Posted March 19, 2013
By MELISSA CASTILLO
Miami’s newest embassy isn’t located inside of a high rise, it doesn’t resolve conflicts, nor does it issue passports and visas.
Instead it issues wine and beer, resolves hunger cravings and is located where The Blue Piano once was in Buena Vista with a red sign dangling above the sidewalk, “The Embassy of Well-Being and Debauchery.”
The ambassador is no stranger to Miami’s dining scene.
Before the artists and fashion designers revived Midtown and produced the hipster infestation, Chef Alan Hughes was a pioneer to the area in 2002 with the opening of his restaurant, One Ninety. In the six years it was open, the Sunday brunches became legendary among locals and was voted as “Best Sunday Brunch” in 2004 by the Miami New Times.
The Embassy opened in December 2012 and the new brunch menu undoubtedly lives up to its predecessor’s reputation. As can be assumed by the restaurant’s name, the dishes are globally inspired and as can be assumed by their motto, debauchery is unavoidable.
Although there isn’t an extensive selection, it’s difficult to make a decision since there is an exotic appeal to about half the dishes. Luckily, everything comes in small portions and therefore, customers can indulge their appetite’s desires without the guilt of overeating.
This is the case with the dinner menu as well, which includes an array of tapas and pinxtos that change periodically. Other international dinner dishes include baked risotto, pickled tongue, and foie gras with pears.
Nations represented on The Embassy’s brunch menu includes France with duck confit hash, Mexico with huevos rancheros, and Spain with jamon Serrano. The oddest dish on the menu is gravlax, simply because the name sounds more like indigestion medicine than a meal. It’s actually raw salmon cured in salt, sugar, and dill and surprisingly delectable. It comes with soft-boiled eggs for $12.
Another seafood dish is a singular crab cake and two poached eggs with hollandaise sauce for $14. The sauce is so delicious that if it weren’t inappropriate, customers would literally lick the plate clean. Overall, the food looks and tastes wonderful but fair warning: the meals have more than an average amount of pepper.
And of course, brunch wouldn’t be complete without a mimosa. In this case, a lychee mimosa brought over by Hughes. Since the restaurant was practically empty, he had time to converse with the few customers sitting at the bright yellow bar while he shined glasses on the other side of it. His close interaction with the environment, beyond just the kitchen, added to the homey feeling immediately felt when entering the quaint, yet funky pub.
The Embassy has the same furniture as the Blue Piano but an entirely different personality. The back wall is covered with a nonsensical collage of stimulating photos that resemble cutouts one would find in contemporary magazines. There are pendulum-shaped blue cylinders dangling from the ceiling and a few Asian symbols randomly fixed on the yellow bar.
The shelves extending past the bar that were once stacked with wine bottles are bare with only small ornamental flowers and studs pasted along the borders. The floor, which was once an even tan color, resembles the patchy concrete look found in warehouses. The colorful, erratic, barely-trying style of the place makes it difficult not to smile when first entering the room.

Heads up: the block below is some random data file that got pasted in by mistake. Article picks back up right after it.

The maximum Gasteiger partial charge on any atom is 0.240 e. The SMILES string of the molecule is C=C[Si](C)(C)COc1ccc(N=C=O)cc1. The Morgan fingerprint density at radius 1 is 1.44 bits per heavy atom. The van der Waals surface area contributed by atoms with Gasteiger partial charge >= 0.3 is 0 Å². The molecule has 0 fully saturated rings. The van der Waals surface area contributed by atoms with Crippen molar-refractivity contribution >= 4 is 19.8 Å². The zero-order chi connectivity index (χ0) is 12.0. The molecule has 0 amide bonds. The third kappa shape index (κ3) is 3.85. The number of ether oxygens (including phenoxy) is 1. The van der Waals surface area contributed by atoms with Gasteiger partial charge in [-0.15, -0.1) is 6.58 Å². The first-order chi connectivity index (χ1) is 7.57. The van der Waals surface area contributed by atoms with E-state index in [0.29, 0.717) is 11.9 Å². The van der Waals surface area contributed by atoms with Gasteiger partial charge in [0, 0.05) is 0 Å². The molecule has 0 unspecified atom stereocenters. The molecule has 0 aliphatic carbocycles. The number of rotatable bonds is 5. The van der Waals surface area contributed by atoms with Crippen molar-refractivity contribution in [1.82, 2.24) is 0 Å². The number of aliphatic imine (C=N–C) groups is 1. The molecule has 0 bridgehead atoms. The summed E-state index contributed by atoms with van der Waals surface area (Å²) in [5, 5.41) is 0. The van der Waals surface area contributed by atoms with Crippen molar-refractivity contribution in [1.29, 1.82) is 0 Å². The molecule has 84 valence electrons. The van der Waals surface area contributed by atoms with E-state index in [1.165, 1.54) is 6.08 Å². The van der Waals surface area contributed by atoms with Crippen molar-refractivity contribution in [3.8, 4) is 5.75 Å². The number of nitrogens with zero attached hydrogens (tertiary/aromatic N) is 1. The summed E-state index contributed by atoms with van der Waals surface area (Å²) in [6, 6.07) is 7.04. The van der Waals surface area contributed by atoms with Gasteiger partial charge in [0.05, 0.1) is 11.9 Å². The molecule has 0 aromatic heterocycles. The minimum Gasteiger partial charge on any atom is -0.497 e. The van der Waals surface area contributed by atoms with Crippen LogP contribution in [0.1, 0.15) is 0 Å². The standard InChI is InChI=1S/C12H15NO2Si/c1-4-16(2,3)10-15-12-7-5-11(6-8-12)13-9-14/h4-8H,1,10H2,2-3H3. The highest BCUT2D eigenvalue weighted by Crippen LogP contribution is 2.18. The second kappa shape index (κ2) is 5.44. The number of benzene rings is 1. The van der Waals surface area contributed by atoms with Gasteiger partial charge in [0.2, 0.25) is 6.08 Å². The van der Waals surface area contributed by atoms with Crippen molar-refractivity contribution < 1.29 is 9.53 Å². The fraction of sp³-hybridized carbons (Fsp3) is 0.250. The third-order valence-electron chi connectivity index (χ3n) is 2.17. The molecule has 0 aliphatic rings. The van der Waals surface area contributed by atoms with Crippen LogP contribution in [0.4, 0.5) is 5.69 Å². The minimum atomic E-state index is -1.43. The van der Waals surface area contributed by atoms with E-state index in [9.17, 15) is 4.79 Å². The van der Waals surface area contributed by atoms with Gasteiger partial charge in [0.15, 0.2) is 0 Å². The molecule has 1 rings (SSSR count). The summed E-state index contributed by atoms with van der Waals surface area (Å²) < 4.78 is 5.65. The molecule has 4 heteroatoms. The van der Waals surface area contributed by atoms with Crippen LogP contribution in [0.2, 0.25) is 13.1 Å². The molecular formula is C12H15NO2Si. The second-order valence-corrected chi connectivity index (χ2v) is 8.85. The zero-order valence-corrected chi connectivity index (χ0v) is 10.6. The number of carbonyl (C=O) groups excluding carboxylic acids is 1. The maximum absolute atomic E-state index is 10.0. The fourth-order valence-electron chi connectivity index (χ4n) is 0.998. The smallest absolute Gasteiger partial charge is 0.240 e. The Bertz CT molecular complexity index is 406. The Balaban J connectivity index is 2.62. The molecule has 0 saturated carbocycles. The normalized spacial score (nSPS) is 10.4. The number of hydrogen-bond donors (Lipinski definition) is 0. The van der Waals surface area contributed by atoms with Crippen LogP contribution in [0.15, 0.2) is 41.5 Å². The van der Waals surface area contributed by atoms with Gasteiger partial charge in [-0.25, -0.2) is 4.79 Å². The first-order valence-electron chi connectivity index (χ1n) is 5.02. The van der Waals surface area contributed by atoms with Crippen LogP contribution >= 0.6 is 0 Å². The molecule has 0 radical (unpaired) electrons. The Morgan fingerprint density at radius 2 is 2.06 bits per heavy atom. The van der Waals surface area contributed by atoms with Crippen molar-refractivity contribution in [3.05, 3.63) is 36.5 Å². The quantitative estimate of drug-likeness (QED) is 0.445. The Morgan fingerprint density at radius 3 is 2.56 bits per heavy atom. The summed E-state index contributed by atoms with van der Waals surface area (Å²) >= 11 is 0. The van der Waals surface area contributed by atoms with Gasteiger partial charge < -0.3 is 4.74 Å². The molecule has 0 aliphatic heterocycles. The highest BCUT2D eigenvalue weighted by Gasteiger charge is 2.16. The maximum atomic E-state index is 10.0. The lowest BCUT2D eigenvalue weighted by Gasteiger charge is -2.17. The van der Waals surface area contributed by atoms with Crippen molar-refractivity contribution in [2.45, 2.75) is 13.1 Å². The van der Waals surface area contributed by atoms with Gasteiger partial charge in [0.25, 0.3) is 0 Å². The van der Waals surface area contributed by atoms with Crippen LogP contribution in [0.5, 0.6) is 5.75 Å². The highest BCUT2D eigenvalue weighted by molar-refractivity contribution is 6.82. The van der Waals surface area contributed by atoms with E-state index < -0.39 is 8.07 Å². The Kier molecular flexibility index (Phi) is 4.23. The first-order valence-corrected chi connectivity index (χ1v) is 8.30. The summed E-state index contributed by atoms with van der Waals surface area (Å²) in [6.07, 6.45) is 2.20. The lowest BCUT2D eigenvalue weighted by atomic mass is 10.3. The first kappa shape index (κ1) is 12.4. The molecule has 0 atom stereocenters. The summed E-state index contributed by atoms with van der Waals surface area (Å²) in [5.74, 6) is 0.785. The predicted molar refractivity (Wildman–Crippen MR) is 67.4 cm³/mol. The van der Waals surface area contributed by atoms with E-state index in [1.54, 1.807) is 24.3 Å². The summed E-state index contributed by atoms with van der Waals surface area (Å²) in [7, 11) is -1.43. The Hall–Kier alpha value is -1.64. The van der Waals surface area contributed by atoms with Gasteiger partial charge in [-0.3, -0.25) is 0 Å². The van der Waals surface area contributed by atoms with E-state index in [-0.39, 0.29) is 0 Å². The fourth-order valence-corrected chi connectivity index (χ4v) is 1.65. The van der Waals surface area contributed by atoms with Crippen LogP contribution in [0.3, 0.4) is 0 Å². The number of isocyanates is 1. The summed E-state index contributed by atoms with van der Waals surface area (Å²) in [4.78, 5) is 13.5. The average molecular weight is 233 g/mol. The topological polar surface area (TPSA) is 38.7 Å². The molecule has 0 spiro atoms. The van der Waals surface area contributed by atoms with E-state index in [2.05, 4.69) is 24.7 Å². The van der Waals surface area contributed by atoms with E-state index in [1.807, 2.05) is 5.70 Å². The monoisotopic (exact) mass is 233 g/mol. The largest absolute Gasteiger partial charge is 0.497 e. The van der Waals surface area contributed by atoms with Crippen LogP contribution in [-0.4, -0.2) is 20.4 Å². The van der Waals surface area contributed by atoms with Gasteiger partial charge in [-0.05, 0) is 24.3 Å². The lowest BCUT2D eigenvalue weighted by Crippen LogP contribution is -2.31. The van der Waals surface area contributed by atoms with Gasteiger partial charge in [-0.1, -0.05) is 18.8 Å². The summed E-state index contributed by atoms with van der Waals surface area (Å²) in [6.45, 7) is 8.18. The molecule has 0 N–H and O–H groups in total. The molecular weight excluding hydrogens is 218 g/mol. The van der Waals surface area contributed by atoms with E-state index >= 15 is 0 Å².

The informal charm of the tiny pub was also seen with the live music coming from the back corner. There was a young teenage boy playing the guitar and a middle-aged man playing the saxophone, also known as the jazz duet Claudens and AJ. They were both casually seated and it seemed as though they were simply jamming out instead of putting on an actual show. Their relaxed style of performance enhanced the level of intimacy.
The only aspect that had any sort of flaw was the service. Considering there were only a few customers seated at the bar and one party at a table, it shouldn’t have taken more than a few minutes to bring over a menu. Nonetheless, the young waitress kindly apologized and afterwards, was attentive without hovering.
Also, the food was ready much faster than expected and as many people know, that’s rare. This type of surprise reoccurred when the check arrived and there was actually a sense of relief. Five uncommon dishes and a satisfied appetite only cost $45.
A potential downfall for customers is that since the food is amazing, the décor is jovial, the owner is friendly, and it’s all affordable, The Embassy’s popularity will likely skyrocket. Unfortunately, considering the size of the pub, it seems as though it can only handle so much adoration before the homey ambiance and fast service dissolves with the crowds. Fortunately, this means good business for the praised chef.
- The Embassy
- Address: 4600 NE 2nd Ave., Miami, Fla. 33137
- Price range: $10 – $30
- All major credit cards accepted
- Street parking at meters
- For reservations: 305-571-8446 or online at http://www.theembassymiami.com
- Monday: Closed
- Tuesdays – Thursdays: 6 p.m. to 12 a.m.
- Fridays: 6 p.m. to 3 a.m.
- Saturdays: 10 a.m. to 3 p.m. and 6 p.m. to 3 a.m.
- Sundays: 10 a.m. to 3 p.m.